I encourage every American woman to pause on February 15 to say happy birthday to Susan B. Anthony. This remarkable woman was born in 1820 in Adams, Massachusetts, and grew up to lead a cohort of women to advocate for rights that we often take for granted today.
Susan B. Anthony’s Quaker roots came to the forefront when I spoke at Susan’s birthplace museum in Adams, MA, near the border of New York State.
After my talk, my friend and I received a private tour by Adams Historical Society president Eugene Michalenko of the East Hoosuk Quaker Meetinghouse not far from Susan’s home. That is where Susan’s Aunt Hannah Hoxie (her father’s sister) sat on the “high seat” sharing spiritual insights during meetings. Hannah was regarded by the congregation as a gifted speaker in an era when women outside of Quakerism rarely spoke in public.
Susan B. Anthony’s Quaker role model
The high seat turned out to be on the top row of pews facing the congregation, nearest the center. Aunt Hannah’s central position connotes some importance. Measuring about 45×45 feet, the building features separate doors for men and women, who held their own meetings and kept separate records.
Once inside, a movable partial wall divides the two sides, with women and children sitting on the side with a huge open fireplace. (How kind those Quaker gentlemen were!) The dividing wall was removed during worship; thus, Hannah could be seen (and heard) by both men and women.
Susan’s sister Hannah was named after Aunt Hannah.
The Meetinghouse website includes more photos and describes many tenets of Quaker beliefs, including their opposition to war. With these principles in mind, Susan’s father Daniel developed a unique way to pay his taxes. Each year, he held out his wallet when greeting the taxman. Then Daniel said he did not support a government that waged war and that the collector must extract money from the wallet himself.
Later, Susan’s brother D.R. Anthony ran afoul of Quaker pacificism when he killed a rival publisher in a streetfight in Leavenworth. Although he had left the Rochester where his family prayed, he was still a member of the Rochester meeting. Not long after the fight, Rochester Quakers wrote to question his adherence to the beliefs of his ancestors. Read more about that conflict in my novel The Truth About Daniel, published in January.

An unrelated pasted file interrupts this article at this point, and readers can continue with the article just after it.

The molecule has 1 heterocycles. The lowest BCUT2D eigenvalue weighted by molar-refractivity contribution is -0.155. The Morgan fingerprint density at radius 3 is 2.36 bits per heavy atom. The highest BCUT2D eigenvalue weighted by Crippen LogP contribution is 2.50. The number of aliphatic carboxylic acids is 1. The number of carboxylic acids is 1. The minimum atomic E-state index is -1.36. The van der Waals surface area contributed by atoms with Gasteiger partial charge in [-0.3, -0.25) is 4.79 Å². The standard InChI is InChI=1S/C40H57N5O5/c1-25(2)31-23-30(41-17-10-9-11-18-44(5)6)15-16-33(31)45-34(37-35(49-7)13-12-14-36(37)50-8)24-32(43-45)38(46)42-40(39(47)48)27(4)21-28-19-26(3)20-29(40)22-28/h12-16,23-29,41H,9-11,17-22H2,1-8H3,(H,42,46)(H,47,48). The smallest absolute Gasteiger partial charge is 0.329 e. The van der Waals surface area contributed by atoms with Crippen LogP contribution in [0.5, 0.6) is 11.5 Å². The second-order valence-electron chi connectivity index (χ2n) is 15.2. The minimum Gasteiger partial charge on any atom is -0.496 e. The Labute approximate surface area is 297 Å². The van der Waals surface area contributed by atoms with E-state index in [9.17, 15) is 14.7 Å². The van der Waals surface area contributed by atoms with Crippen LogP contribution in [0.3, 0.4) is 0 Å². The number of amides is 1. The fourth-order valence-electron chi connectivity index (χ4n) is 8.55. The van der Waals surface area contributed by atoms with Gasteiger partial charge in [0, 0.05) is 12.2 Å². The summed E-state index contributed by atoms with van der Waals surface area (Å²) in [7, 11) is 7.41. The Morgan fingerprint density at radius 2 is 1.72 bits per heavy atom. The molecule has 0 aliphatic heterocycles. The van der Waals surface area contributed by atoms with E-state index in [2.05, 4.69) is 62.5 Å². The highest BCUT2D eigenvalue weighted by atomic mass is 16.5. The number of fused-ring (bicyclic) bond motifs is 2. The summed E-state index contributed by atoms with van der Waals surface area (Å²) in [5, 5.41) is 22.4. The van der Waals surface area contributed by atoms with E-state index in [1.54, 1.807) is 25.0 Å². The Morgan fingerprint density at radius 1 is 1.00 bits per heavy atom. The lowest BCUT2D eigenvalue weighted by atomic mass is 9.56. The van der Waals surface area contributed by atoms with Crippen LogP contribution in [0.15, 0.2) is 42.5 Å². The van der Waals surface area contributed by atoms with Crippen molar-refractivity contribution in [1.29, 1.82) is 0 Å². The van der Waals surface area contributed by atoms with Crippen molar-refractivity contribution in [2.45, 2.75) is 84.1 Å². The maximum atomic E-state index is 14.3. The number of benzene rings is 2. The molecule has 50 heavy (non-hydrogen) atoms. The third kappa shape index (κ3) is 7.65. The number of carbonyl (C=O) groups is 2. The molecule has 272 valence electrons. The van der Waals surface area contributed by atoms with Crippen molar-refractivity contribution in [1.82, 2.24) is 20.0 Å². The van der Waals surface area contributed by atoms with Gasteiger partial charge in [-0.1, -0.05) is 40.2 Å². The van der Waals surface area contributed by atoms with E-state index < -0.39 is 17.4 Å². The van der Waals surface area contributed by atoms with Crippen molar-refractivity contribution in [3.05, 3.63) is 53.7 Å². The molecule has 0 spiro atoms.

Join me at the Susan B. Anthony Birthplace Museum next Sunday, February 15 for her birthday celebration. We’ll have a festive gathering and refreshments, and I will present “Reminiscing With Susan.”
Every year the Museum celebrates Susan’s birth with a party near the house where she was born in Adams, Massachusetts. Nestled at the base of Mount Greylock, the highest mountain in Massachusetts, this home is where Susan was raised in a loving Quaker household. Her family of eight frequently shared their home with others including her maternal grandparents and as many as 11 young women who worked in her father’s mill. I like to look out the bedroom window at the mountain whose heights inspired her for as long as she lived.
The Birthplace Museum celebrates the regional and familial influences that shaped this woman who gave her life to three reforms: woman suffrage, abolition, and temperance. The home includes many textiles and furnishings appropriate to the 1820s, as well as literature and other memorabilia associated with her later career.
The Legler Barn Stitchers (pictured on this post) of Lenexa, Kansas were an excellent choice to complete the replica of Susan B.’s quilt. They had plenty of experience and provided a living history display as they quilted in the historic structure. Built in 1864, the Legler Barn
Susan B. Anthony Birthplace Museum kitchen. Photo by Jeanne Gehret
The Anthony story begins in Adams, Massachusetts at the family homestead and Friends’ Cemetery. That home represents a fairly stable period in the relationship between the Anthonys and the Quakers. Continue reading →